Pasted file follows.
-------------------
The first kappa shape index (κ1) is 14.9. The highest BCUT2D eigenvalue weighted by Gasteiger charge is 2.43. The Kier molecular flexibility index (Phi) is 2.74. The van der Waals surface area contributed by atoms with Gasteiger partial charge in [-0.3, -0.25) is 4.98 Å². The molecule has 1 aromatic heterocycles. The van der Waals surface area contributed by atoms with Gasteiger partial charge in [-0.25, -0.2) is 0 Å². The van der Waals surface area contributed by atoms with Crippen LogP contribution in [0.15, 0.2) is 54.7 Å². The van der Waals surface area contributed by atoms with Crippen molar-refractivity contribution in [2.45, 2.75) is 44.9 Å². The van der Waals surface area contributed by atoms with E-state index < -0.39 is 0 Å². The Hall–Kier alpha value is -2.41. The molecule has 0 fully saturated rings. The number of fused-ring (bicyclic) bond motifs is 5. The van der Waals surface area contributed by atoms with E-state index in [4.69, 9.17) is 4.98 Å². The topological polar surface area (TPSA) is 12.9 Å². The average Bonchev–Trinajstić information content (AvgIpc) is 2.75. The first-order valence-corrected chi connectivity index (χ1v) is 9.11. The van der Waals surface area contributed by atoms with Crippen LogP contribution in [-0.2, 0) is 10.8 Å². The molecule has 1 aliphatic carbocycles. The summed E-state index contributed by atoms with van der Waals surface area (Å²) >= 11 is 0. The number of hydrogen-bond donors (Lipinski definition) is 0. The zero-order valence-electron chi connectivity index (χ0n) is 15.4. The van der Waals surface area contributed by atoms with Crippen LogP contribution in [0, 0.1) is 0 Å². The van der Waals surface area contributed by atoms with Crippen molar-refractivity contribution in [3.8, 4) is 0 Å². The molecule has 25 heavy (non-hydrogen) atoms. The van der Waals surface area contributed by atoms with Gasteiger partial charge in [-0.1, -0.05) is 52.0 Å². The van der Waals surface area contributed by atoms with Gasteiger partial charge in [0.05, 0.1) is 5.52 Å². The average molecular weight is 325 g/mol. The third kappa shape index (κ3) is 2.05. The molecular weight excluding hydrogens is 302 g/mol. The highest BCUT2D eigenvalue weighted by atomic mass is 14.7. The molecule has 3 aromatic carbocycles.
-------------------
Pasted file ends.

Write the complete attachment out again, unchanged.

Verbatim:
The first kappa shape index (κ1) is 14.9. The highest BCUT2D eigenvalue weighted by Gasteiger charge is 2.43. The Kier molecular flexibility index (Phi) is 2.74. The van der Waals surface area contributed by atoms with Gasteiger partial charge in [-0.3, -0.25) is 4.98 Å². The molecule has 1 aromatic heterocycles. The van der Waals surface area contributed by atoms with Gasteiger partial charge in [-0.25, -0.2) is 0 Å². The van der Waals surface area contributed by atoms with Crippen LogP contribution in [0.15, 0.2) is 54.7 Å². The van der Waals surface area contributed by atoms with Crippen molar-refractivity contribution in [2.45, 2.75) is 44.9 Å². The van der Waals surface area contributed by atoms with E-state index < -0.39 is 0 Å². The Hall–Kier alpha value is -2.41. The molecule has 0 fully saturated rings. The number of fused-ring (bicyclic) bond motifs is 5. The van der Waals surface area contributed by atoms with E-state index in [4.69, 9.17) is 4.98 Å². The topological polar surface area (TPSA) is 12.9 Å². The average Bonchev–Trinajstić information content (AvgIpc) is 2.75. The first-order valence-corrected chi connectivity index (χ1v) is 9.11. The van der Waals surface area contributed by atoms with Crippen LogP contribution in [-0.2, 0) is 10.8 Å². The molecule has 1 aliphatic carbocycles. The summed E-state index contributed by atoms with van der Waals surface area (Å²) >= 11 is 0. The number of hydrogen-bond donors (Lipinski definition) is 0. The zero-order valence-electron chi connectivity index (χ0n) is 15.4. The van der Waals surface area contributed by atoms with Crippen LogP contribution in [0, 0.1) is 0 Å². The van der Waals surface area contributed by atoms with Crippen molar-refractivity contribution in [3.8, 4) is 0 Å². The molecule has 25 heavy (non-hydrogen) atoms. The van der Waals surface area contributed by atoms with Gasteiger partial charge in [-0.1, -0.05) is 52.0 Å². The van der Waals surface area contributed by atoms with Gasteiger partial charge in [0.05, 0.1) is 5.52 Å². The average molecular weight is 325 g/mol. The third kappa shape index (κ3) is 2.05. The molecular weight excluding hydrogens is 302 g/mol. The highest BCUT2D eigenvalue weighted by atomic mass is 14.7. The molecule has 3 aromatic carbocycles.